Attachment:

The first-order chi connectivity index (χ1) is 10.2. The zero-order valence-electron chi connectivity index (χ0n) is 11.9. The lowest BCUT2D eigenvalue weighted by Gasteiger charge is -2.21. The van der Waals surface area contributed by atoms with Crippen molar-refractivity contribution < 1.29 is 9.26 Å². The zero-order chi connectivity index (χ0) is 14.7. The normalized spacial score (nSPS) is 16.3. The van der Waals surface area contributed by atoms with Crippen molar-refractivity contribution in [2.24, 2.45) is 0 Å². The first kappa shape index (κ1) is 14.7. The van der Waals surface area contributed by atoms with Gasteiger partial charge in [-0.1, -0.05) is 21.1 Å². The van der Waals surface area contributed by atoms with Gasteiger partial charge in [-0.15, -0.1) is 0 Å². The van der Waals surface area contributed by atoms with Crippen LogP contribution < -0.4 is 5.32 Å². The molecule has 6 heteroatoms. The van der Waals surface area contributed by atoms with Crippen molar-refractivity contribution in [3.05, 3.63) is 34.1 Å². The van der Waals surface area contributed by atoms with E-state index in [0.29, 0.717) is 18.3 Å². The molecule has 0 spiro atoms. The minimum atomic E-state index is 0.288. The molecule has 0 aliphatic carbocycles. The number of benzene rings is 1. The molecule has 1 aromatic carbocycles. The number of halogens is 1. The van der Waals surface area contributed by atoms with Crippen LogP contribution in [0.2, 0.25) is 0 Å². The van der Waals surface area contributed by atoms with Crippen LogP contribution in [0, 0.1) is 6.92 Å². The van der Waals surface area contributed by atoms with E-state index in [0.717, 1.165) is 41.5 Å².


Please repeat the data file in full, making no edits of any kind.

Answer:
The first-order chi connectivity index (χ1) is 10.2. The zero-order valence-electron chi connectivity index (χ0n) is 11.9. The lowest BCUT2D eigenvalue weighted by Gasteiger charge is -2.21. The van der Waals surface area contributed by atoms with Crippen molar-refractivity contribution < 1.29 is 9.26 Å². The zero-order chi connectivity index (χ0) is 14.7. The normalized spacial score (nSPS) is 16.3. The van der Waals surface area contributed by atoms with Crippen molar-refractivity contribution in [2.24, 2.45) is 0 Å². The first kappa shape index (κ1) is 14.7. The van der Waals surface area contributed by atoms with Gasteiger partial charge in [-0.1, -0.05) is 21.1 Å². The van der Waals surface area contributed by atoms with Gasteiger partial charge in [-0.15, -0.1) is 0 Å². The van der Waals surface area contributed by atoms with Crippen LogP contribution < -0.4 is 5.32 Å². The molecule has 6 heteroatoms. The van der Waals surface area contributed by atoms with Crippen molar-refractivity contribution in [3.05, 3.63) is 34.1 Å². The van der Waals surface area contributed by atoms with E-state index in [0.29, 0.717) is 18.3 Å². The molecule has 0 spiro atoms. The minimum atomic E-state index is 0.288. The molecule has 0 aliphatic carbocycles. The number of benzene rings is 1. The molecule has 1 aromatic carbocycles. The number of halogens is 1. The van der Waals surface area contributed by atoms with Crippen LogP contribution in [0.2, 0.25) is 0 Å². The van der Waals surface area contributed by atoms with Crippen LogP contribution in [0, 0.1) is 6.92 Å². The van der Waals surface area contributed by atoms with E-state index in [0.717, 1.165) is 41.5 Å².